It’s been a while since I wrote about an art show and while writing a review of DMC’s Noise Life had me tearing my hair for a bit, I have missed writing about art.
The review was first published on Mumbai Boss. Here’s an excerpt:
Beyond the sonic force field created by the projection, the video and the floor installation (made of speakers), Noise Life has two objects: a table and a cabinet. The well-used and unremarkable table emits the rhythmic clicking of a typewriter at work. From the cabinet, you hear the high-pitched squeal of a dot matrix printer from time to time. They’re objects that make noises from another time; noises that don’t match the objects but are synonymous with the idea of creating a record. That’s when it strikes you that tables and cabinets like these have filled countless offices where people with varying degrees of power have decided which story — and whose — would be heard and which wouldn’t.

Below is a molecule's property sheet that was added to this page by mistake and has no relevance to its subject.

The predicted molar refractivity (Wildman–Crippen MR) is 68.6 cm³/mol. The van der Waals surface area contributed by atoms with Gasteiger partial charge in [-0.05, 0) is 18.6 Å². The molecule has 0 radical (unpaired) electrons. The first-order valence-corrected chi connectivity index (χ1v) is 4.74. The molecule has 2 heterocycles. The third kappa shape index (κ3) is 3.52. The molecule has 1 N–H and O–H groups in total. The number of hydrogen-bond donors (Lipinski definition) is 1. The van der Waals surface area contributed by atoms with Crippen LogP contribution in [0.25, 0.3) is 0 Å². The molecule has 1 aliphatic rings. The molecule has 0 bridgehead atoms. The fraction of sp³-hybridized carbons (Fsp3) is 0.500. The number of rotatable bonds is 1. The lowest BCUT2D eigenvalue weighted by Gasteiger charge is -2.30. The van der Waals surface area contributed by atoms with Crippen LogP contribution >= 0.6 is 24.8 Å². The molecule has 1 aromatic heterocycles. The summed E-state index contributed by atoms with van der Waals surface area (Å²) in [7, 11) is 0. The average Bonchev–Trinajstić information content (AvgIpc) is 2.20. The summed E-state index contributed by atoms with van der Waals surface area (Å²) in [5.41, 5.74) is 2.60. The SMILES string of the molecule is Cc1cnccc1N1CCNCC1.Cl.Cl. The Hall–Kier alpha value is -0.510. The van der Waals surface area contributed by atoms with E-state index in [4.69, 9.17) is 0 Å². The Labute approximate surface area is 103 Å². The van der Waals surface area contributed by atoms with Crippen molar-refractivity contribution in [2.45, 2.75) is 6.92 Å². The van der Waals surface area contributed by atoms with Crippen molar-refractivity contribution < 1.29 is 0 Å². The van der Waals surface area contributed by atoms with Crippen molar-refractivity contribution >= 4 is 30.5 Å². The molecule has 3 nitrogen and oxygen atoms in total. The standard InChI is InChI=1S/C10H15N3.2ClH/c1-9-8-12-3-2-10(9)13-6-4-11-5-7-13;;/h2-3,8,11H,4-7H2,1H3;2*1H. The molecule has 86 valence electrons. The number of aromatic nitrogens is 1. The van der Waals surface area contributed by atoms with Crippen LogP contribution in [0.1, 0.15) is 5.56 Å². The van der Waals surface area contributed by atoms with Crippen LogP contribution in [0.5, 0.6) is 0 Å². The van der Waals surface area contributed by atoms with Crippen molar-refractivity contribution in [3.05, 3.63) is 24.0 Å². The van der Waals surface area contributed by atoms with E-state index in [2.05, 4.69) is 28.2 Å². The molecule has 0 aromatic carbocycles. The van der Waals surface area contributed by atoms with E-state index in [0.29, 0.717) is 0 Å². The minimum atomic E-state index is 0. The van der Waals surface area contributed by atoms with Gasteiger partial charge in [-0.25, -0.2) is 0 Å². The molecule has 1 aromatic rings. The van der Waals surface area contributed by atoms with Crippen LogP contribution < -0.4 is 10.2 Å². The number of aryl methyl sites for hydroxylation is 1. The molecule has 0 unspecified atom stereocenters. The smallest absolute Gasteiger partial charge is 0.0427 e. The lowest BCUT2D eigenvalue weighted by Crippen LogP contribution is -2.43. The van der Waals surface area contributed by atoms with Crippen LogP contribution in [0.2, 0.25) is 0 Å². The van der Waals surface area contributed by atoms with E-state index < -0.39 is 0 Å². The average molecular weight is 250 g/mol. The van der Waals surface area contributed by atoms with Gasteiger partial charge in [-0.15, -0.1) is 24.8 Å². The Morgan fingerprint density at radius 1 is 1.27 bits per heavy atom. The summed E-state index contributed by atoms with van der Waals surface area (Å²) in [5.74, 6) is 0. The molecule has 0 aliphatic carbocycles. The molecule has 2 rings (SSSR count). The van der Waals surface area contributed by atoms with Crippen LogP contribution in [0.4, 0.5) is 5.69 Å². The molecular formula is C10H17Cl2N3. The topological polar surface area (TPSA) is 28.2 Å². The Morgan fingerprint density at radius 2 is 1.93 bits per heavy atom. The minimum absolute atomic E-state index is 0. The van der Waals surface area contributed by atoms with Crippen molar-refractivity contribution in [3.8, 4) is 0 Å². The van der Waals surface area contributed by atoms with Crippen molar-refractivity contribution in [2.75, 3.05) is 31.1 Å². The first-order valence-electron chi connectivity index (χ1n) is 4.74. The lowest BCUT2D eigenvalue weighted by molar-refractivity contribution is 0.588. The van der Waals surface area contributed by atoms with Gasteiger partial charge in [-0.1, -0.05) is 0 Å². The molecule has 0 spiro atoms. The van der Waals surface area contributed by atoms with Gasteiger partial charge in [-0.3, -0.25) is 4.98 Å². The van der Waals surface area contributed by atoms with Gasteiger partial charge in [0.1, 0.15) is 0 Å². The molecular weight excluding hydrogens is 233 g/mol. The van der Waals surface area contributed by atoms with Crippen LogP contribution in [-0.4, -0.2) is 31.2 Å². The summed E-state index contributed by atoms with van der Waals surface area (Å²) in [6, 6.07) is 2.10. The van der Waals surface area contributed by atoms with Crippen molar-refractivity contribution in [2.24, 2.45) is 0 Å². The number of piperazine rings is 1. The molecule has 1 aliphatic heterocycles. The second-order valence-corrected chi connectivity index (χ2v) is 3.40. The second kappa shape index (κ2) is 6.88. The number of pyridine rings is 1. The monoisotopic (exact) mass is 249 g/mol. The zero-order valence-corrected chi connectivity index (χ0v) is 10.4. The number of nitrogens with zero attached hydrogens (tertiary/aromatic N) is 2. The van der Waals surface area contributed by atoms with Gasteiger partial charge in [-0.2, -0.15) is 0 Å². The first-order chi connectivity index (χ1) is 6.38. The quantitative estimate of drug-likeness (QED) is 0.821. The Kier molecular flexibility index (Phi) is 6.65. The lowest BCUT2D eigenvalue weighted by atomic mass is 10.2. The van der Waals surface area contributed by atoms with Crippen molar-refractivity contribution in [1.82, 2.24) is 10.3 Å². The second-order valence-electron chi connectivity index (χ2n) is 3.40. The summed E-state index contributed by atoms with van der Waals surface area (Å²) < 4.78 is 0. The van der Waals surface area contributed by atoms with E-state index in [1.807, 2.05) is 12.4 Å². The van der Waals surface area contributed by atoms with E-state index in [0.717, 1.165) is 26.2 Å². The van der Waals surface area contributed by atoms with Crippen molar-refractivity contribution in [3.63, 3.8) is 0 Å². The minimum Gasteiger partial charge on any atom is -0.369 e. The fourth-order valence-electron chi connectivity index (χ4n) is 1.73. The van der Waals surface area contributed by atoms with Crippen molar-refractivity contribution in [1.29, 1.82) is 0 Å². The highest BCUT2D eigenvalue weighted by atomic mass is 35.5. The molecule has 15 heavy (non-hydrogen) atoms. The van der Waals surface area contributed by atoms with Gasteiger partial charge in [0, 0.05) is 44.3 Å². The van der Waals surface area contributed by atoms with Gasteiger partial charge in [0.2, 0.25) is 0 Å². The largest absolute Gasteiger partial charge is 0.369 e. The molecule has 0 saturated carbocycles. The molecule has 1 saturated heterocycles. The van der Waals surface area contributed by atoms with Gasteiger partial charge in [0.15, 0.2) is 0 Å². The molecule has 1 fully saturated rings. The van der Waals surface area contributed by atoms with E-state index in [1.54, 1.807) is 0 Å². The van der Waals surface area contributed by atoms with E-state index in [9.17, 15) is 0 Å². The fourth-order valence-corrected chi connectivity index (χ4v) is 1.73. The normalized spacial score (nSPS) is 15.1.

Noise Life is not a show that’s easily accessible and it takes pride in being difficult. This is, after all, an artist collective and exhibition inspired by the work of Gilles Deleuze and Felix Guattari, whose hard to pronounce surnames are the first indication of how impenetrable their writings are. Fortunately, you don’t have to have read Deleuze or understand terms like “schizoanalysis” to find Noise Life thought provoking. Ultimately, Noise Life is about stories — the ones that survive in memory and sensations, as well as those contained in files and archives.